Professor Fredrik Karpe is one of the researchers involved in a study at Oxford University Hospitals (OUH) NHS Foundation Trust which has revealed the different levels of risk faced by healthcare workers dealing with the COVID-19 pandemic.
In a major collaboration with the University of Oxford, almost 10,000 staff were tested both for presence of the virus responsible for COVID-19 and antibodies to the virus. In combination these tests give an accurate view of who has had coronavirus infection to date in the OUH workforce.
There have been many studies looking at COVID-19 in healthcare workers, but this study, currently published in a medRxiv preprint, is the first to comprehensively investigate all staff groups across an institution, and combines data from both symptomatic and asymptomatic staff testing programmes.
The programme was able to
- identify and isolate staff members who had the infection before they developed symptoms, preventing them passing infection on to other staff and patients
- identify in which areas of the hospital staff were at greatest risk
- identify which staff groups were at greatest risk
- record which staff have antibodies to the virus that causes COVID-19, enabling these staff to be monitored to understand if these antibodies provide immunity against repeat infections.
Based on the findings of the testing, OUH was able to implement an infection prevention and control plan to limit transmission of the virus.
OUH Chief Executive Dr Bruno Holthof said: “Since the outbreak of COVID-19, the University and the Trust have pooled resources to develop highly reliable PCR and antibody testing to support the research and care in the fight against the virus.
“Thanks to the infectious diseases and microbiology teams, research nurses and medical students who worked tirelessly to collect more than 20,000 samples, we now have a detailed view of the infection prevalence in our staff. Thank you very much to all who have contributed to this great effort.”
It has previously been shown that healthcare staff are at greater risk of COVID-19 infection than the general population. The OUH study has now demonstrated that this risk is not borne evenly among hospital staff.
The results of the testing showed that 11% of staff had had COVID-19 at some stage. However this figure rose to 21% of staff working on COVID-19 wards.
The figures show that Black, Asian and minority ethnic (BAME) staff were at greater risk of infection than their colleagues. The overall figure for COVID-19 infection among BAME staff was 14.7%, compared to 8.7% for white staff. This figure rose to 17% for Black and Asian staff.
The departments in which staff work also played a role in their chances of contracting the virus. While those working in Intensive Care and the Emergency Department had infection rates of 9.9% and 12.1% respectively, the figure in Acute Medicine was 27.4%, and among porters and cleaners 18%.
OUH’s Director of Infection Prevention and Control, Dr Katie Jeffery, said: “The collection of samples on this scale has been a team effort, both by those taking the samples and those being tested. The work of the sampling team has been amazing, and I would like to thank our staff, who have engaged in such large numbers with coming to appointments to be tested.
“It has been an invaluable exercise to have evidence of the varying patterns of infection across our four hospitals – not only to identify those staff who had the infection and so protect staff and patients, but also to identify those staff groups and departments that are at highest risk. We are continuing to offer testing to our staff to keep them and our patients safe.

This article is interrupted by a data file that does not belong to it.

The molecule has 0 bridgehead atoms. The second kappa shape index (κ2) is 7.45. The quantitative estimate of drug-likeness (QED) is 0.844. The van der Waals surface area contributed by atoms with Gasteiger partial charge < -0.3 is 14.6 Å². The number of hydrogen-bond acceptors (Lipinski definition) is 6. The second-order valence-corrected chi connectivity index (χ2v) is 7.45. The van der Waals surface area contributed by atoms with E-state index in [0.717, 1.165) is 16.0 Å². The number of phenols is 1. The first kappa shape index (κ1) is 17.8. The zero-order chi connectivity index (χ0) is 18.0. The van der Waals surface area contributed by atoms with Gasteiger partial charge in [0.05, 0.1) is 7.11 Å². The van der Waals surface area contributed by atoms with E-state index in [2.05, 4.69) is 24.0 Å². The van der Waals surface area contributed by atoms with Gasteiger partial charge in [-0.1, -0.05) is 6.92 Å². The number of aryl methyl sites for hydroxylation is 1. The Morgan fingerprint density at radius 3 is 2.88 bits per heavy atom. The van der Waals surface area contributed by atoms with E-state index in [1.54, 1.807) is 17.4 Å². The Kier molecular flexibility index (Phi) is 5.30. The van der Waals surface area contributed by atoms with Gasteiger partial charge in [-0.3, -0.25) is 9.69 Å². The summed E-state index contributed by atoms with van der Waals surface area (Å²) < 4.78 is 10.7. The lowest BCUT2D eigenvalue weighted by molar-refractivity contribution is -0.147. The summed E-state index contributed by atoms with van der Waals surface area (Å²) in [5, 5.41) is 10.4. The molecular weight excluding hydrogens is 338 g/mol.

“A whole bundle of measures were brought in to protect staff and patients, so it is difficult to know exactly which factors were most important in this outcome. This research will be useful as we move forward, as we assess whether those staff with antibodies retain their immunity to the virus,” Dr Jeffery added.
OUH’s Chief People Officer, Terry Roberts, said: “This research, based on a comprehensive staff testing effort, has been useful in helping us to identify which staff groups are most at risk.
“From an early stage in the pandemic we have tried our best to put in place proactive measures to protect our all of our staff, whether through the provision of appropriate PPE, mandatory risk assessments by line managers and clear and timely communications – and this has included those working for outsourcing companies and agencies, such as porters, cleaners, catering and estates staff, whom we consider to be part of the OUH team, and whose health and wellbeing is just as important as that of staff employed directly by the Trust.
“The Trust also put in place special steps to ensure that all BAME staff working at OUH feel safe and supported, including adding them to the ‘at risk’ group and advising managers on how they can ensure any risks are mitigated. We also set up listening sessions to ensure that BAME staff could highlight any concerns they had.”
An infection prevention and control plan was implemented across the Trust as a result of the testing programme to try to minimise the spread of COVID-19 among staff and patients.
Prof Meghana Pandit, OUH’s Chief Medical Officer, explained: “We have drawn up recommendation for all staff across our four hospital sites, including portering and cleaning colleagues.
“This has included staff continuing to use level 1 PPE for all patient contacts, and reinforcing PPE-focused training and safety huddles; ensuring strict social distancing and mask-wearing for patients and staff; continuing to triage patients according to symptoms of possible COVID, including atypical presentations in the elderly; reviewing cleaning procedures and maximising OUH’s rapid diagnostics and lab capacity.”
(Text credit: OUH)